America Discovers One In Eight US Teens Misuses Pain Drugs

teen abusing painkillers

A new analysis of surveys done between 2007 and 2009 among American teens shows that one in eight US teens misuses pain drugs. This survey shows also that the age at which teens started abusing these drugs was younger than anticipated, that many start at 16 or 17, instead of 18 and older as was previously thought.

At 16, a small number of students begin to abuse these drugs and then the numbers grow through the rest of the teen years. The report concluded that there needs to be more drug education provided to students at an earlier age than was previously assumed.

Some of these young people were abusing these drugs to get high and others were taking the pills for some other pain than that for which the drug was prescribed. In most cases, the young people were using medication that had previously been prescribed for them, but some teens took other people’s pills.

Certainly, There Are Tons Of Prescription Drugs Available To Abuse

In the last couple of years, the Drug Enforcement Administration has sponsored and promoted drug take-back days where people can safely get rid of drugs that have expired or that are unneeded. In four take-back days from 2010 to 2012, the DEA collected 773 tons of unwanted drugs. Some of these drugs would have been abusable by young people living in the household or who were willing to steal them when visiting some other household.

Overdoses from pain-relieving drugs have been climbing along with growth in the number of prescriptions for these drugs. The Centers for Disease Control and Prevention estimate that nearly 15,000 Americans died as a result of an overdose of opioids in 2008. Compared to the number of similar deaths in 1988, today’s numbers are three times higher.

Narconon Drug Rehab is the Choice for Thousands Of Families

The new pain relievers like Oxycontin and Vicodin are highly addictive. A person who uses these drugs over a long period or who abuses them repeatedly risks becoming dependent on them. Dependence can lead to full-blown addiction, where a person’s whole existence begins to focus on acquiring and using drugs.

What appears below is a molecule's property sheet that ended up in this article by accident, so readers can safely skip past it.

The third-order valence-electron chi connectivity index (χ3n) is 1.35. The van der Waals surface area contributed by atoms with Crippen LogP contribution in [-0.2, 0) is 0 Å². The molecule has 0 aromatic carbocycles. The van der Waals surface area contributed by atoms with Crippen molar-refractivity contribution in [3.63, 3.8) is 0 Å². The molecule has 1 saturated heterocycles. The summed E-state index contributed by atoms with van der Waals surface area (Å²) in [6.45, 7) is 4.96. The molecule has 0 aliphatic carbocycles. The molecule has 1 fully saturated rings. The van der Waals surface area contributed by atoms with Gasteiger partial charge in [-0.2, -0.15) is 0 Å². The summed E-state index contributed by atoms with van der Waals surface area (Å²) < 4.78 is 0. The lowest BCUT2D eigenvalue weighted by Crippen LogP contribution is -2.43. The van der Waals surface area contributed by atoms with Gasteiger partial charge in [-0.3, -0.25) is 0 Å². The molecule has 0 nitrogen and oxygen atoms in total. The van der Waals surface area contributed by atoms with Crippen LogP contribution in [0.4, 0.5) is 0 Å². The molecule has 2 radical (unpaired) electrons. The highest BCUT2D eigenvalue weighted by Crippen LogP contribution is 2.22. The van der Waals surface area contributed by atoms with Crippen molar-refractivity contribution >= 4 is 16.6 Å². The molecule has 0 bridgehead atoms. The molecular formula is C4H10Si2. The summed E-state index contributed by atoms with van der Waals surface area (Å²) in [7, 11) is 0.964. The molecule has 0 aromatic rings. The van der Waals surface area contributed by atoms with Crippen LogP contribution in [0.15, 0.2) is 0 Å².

If someone tries to get sober on their own, there are multiple barriers in their path. The process of withdrawal can be miserable when not supported properly, and a person must literally learn how to enjoy life without drugs. A person’s reliance on drugs like painkillers can impair their ability to maintain relationships and make rational decisions. A recovering addict must relearn the life skills that are needed to weather the challenges of daily life.

This is where the long-term Narconon drug rehab excels. The withdrawal period that starts the recovery is supported with generous doses of nutritional supplements that help calm the spasms, cramps, aches, and pains. Physical techniques called assists calm the body’s reaction to the changes, and techniques to aid relaxation. With this assistance, an individual at Narconon can have a much more tolerable withdrawal than they might expect.

Once this step is complete, each person does the New Life Detoxification step, a low-heat sauna and nutritional supplement regimen which helps cleanse the body of residues of drugs and drug metabolites.

This is the initial phases of the Narconon drug rehab program. It commonly takes eight to ten weeks to complete the program and start planning for a positive future. Contact us today to learn more our entire road to recovery.



Sue Birkenshaw

Sue has worked in the addiction field with the Narconon network for three decades. She has developed and administered drug prevention programs worldwide and worked with numerous drug rehabilitation centers over the years. Sue is also a fine artist and painter, who enjoys traveling the world which continues to provide unlimited inspiration for her work. You can follow Sue on Twitter, or connect with her on LinkedIn.